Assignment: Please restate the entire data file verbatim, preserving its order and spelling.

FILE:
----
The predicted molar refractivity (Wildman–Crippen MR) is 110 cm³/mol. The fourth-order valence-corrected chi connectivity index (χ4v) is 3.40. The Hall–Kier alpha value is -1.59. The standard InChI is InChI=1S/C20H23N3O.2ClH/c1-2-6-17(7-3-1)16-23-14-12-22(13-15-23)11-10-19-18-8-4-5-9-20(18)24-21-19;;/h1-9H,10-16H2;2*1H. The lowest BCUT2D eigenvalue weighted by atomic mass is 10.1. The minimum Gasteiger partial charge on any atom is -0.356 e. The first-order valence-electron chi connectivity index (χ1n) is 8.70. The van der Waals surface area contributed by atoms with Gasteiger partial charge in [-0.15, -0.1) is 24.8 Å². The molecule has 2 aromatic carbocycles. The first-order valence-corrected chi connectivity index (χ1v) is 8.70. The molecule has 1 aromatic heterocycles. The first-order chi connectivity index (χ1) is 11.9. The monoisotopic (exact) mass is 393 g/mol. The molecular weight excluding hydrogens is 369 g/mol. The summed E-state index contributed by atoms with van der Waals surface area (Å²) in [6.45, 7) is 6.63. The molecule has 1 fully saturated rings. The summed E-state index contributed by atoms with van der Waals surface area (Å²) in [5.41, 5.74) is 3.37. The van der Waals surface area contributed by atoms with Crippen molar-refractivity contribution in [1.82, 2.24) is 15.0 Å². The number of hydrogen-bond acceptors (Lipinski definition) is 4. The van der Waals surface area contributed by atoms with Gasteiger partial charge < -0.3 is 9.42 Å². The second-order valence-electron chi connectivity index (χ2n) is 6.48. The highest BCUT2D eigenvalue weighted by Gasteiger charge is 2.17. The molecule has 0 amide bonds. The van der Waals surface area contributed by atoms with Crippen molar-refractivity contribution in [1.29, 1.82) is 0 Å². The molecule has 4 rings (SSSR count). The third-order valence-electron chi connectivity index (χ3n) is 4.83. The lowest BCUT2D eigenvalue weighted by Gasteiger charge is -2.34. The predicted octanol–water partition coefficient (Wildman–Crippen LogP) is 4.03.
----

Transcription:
The predicted molar refractivity (Wildman–Crippen MR) is 110 cm³/mol. The fourth-order valence-corrected chi connectivity index (χ4v) is 3.40. The Hall–Kier alpha value is -1.59. The standard InChI is InChI=1S/C20H23N3O.2ClH/c1-2-6-17(7-3-1)16-23-14-12-22(13-15-23)11-10-19-18-8-4-5-9-20(18)24-21-19;;/h1-9H,10-16H2;2*1H. The lowest BCUT2D eigenvalue weighted by atomic mass is 10.1. The minimum Gasteiger partial charge on any atom is -0.356 e. The first-order valence-electron chi connectivity index (χ1n) is 8.70. The van der Waals surface area contributed by atoms with Gasteiger partial charge in [-0.15, -0.1) is 24.8 Å². The molecule has 2 aromatic carbocycles. The first-order valence-corrected chi connectivity index (χ1v) is 8.70. The molecule has 1 aromatic heterocycles. The first-order chi connectivity index (χ1) is 11.9. The monoisotopic (exact) mass is 393 g/mol. The molecular weight excluding hydrogens is 369 g/mol. The summed E-state index contributed by atoms with van der Waals surface area (Å²) in [6.45, 7) is 6.63. The molecule has 1 fully saturated rings. The summed E-state index contributed by atoms with van der Waals surface area (Å²) in [5.41, 5.74) is 3.37. The van der Waals surface area contributed by atoms with Crippen molar-refractivity contribution in [1.82, 2.24) is 15.0 Å². The number of hydrogen-bond acceptors (Lipinski definition) is 4. The van der Waals surface area contributed by atoms with Gasteiger partial charge < -0.3 is 9.42 Å². The second-order valence-electron chi connectivity index (χ2n) is 6.48. The highest BCUT2D eigenvalue weighted by Gasteiger charge is 2.17. The molecule has 0 amide bonds. The van der Waals surface area contributed by atoms with Crippen molar-refractivity contribution in [1.29, 1.82) is 0 Å². The molecule has 4 rings (SSSR count). The third-order valence-electron chi connectivity index (χ3n) is 4.83. The lowest BCUT2D eigenvalue weighted by Gasteiger charge is -2.34. The predicted octanol–water partition coefficient (Wildman–Crippen LogP) is 4.03.